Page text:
Ten words: "I don't care. Just get a gift card, I guess." That's a pretty subtle summation of whatever it is that's going on in our consumer culture these days. What do we mean when we respond in such a way? On the surface, of course, it sounds so casual and nocommittal of us. It makes us sound so selfless and almost zen in our elimination of desire. Nothing as trivial as wanting--and asking--for a specific little something on Christmas could possibly trip us up in our journey of spiritual purification.
All of which, of course--for most of us, anyway--is total bullshit.
Of course we want things. We want lots of things, more than likely. But we've gotten to the point in our society where there is almost an unspoken stigma that goes along with asking for something that you either: 1.) need, 2.) want, or 3.) feel in some ridiculous core of your being that you can't live without. And if you're asking for it, then more than likely that means you don't already have it, (unless you are a hoarder, or a collector, or some other sort of bizarre fetishist for which there is no name yet--all of which is well and good, I suppose, but must remain as another topic for another time, perhaps....) In a culture of affluence such as ours--a culture of big TVs nestled inside big homes with big cars parked out front--there is almost a sad sense of shame in asking for something that you don't already have--even at Christmastime, as it turns out! It's an odd mixture of: 1.) cultural guilt, and 2.) an admission of that guilt, and finally 3.) a way to seek refuge and redemption from that guilt.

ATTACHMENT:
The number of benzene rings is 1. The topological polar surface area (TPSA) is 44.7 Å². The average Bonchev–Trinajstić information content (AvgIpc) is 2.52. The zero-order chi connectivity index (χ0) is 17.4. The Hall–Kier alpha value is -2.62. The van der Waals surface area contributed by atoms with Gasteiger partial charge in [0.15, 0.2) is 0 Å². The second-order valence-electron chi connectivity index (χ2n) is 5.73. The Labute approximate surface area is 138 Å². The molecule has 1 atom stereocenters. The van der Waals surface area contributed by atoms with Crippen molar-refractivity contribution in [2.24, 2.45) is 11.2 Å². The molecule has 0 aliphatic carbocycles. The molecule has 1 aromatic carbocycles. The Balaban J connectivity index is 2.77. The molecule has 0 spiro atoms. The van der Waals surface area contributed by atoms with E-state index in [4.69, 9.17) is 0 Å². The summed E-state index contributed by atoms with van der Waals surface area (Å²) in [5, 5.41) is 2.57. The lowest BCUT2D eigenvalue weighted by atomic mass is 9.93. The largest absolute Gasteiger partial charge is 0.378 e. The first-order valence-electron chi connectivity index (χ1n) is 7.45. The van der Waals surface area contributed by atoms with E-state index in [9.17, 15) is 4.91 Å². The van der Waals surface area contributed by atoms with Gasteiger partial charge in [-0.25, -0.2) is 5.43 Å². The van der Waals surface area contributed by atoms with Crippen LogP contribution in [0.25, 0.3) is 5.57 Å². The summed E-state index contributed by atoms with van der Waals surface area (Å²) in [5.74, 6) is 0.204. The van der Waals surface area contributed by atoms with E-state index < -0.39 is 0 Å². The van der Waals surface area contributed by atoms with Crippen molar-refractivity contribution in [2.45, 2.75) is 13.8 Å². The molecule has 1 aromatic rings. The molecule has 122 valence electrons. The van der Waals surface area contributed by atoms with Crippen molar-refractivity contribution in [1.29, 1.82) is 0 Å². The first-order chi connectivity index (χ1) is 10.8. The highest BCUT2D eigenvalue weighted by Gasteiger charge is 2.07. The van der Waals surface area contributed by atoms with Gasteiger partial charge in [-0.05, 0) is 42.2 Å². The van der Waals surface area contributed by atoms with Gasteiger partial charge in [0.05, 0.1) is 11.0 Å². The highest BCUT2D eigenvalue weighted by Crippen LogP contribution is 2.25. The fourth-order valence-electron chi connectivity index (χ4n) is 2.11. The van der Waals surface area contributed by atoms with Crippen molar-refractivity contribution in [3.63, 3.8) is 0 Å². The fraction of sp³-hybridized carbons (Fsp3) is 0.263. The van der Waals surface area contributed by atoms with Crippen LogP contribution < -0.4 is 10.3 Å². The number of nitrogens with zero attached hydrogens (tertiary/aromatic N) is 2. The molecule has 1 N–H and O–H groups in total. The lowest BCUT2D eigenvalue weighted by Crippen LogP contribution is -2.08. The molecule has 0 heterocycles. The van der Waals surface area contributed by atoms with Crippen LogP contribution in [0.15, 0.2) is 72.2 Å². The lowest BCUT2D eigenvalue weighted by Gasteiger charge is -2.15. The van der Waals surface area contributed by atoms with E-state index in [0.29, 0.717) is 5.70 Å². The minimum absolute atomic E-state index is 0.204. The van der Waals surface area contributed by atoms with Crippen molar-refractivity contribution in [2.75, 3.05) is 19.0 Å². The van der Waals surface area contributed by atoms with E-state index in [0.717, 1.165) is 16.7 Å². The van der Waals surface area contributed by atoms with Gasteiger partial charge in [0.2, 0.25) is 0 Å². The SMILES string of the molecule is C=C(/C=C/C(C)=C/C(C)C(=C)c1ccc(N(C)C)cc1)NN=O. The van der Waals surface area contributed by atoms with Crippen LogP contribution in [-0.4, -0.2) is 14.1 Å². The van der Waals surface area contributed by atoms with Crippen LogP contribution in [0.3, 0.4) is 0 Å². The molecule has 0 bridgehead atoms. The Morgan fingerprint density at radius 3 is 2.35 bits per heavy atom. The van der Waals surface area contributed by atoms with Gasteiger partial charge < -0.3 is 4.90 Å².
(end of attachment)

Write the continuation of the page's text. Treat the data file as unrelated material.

*[Aside: Of course another reason that we take the 5th when asked during the holidays what it is we would most need or like (choosing instead the easier, quicker, and more convenient path-of-least-resistance in the gift card) is that we are, in essence, lazier than hell. As it turns out, we're too lazy these days to even give added effort to coming up with a halfway respectable wish-list. When and how did all of this happen? Is there a time and place in our collective contemporary history that we could point to as a hinge, of sorts, a time that led us to where we are now in our habits as fully westernized consumers--a nation of professional wanters and desirers? Think back to when you were a child and of the days and weeks and months leading up--in time-numbingly slow anticipation--to Christmas Eve, and to Santa Claus, and to selfish, shameless abundance and greed. Do you remember the thrill of looking through the toy section in the J.C. Penneys or Sears catalogs--the feel of the slick pages beneath your fingers, the addictive smell of the binding glue, the weight of the book spread out upon your thin lap, holding you down to the couch, keeping you from jumping up for joy (but just barely!) at the turn of each page? Can you remember the thrill and sheer exultation of being a kid at Christmastime, and of how you couldn't believe--you SIMPLY COULD NOT BELIEVE--that all you had to do was ask for something, and you just might find it wrapped in bright, glossy red and green paper and ribbon and bow beneath the twinkling Christmas tree on Christmas morning? And of how difficult it was--painful to the bone, in fact--to be reminded that you couldn't get everything you wanted, and to choose your words carefully when sitting on Santa's lap in the mall, and to be a prudent and mindful editor when writing your yearly wish-list to the North Pole? How, oh how, would you ever be able to narrow your desires down that much? Now...fast-forward to today. Can you imagine that child of yesterday looking over your shoulder, listening in on a recent conversation as you whine about your adult worries and complaints of the rushed and harried holiday season, moaning about "not enough time in the day," and "just look how fast the year has gone," and "I can't believe how soon the stores start advertising for Christmas, earlier and earlier every year?" And the coup-de-grace', of course, coming when asked what you would like for the holidays this year: "I don't care. Just get a gift card, I guess." That little child--the younger self you used to be--watching and listening to you carry on in such a way, would more than likely turn and walk off in utter contempt and disgust and confusion over just how far away you've drifted from the person you used to be. Your better self, undoubtedly. Your truer self, perhaps.]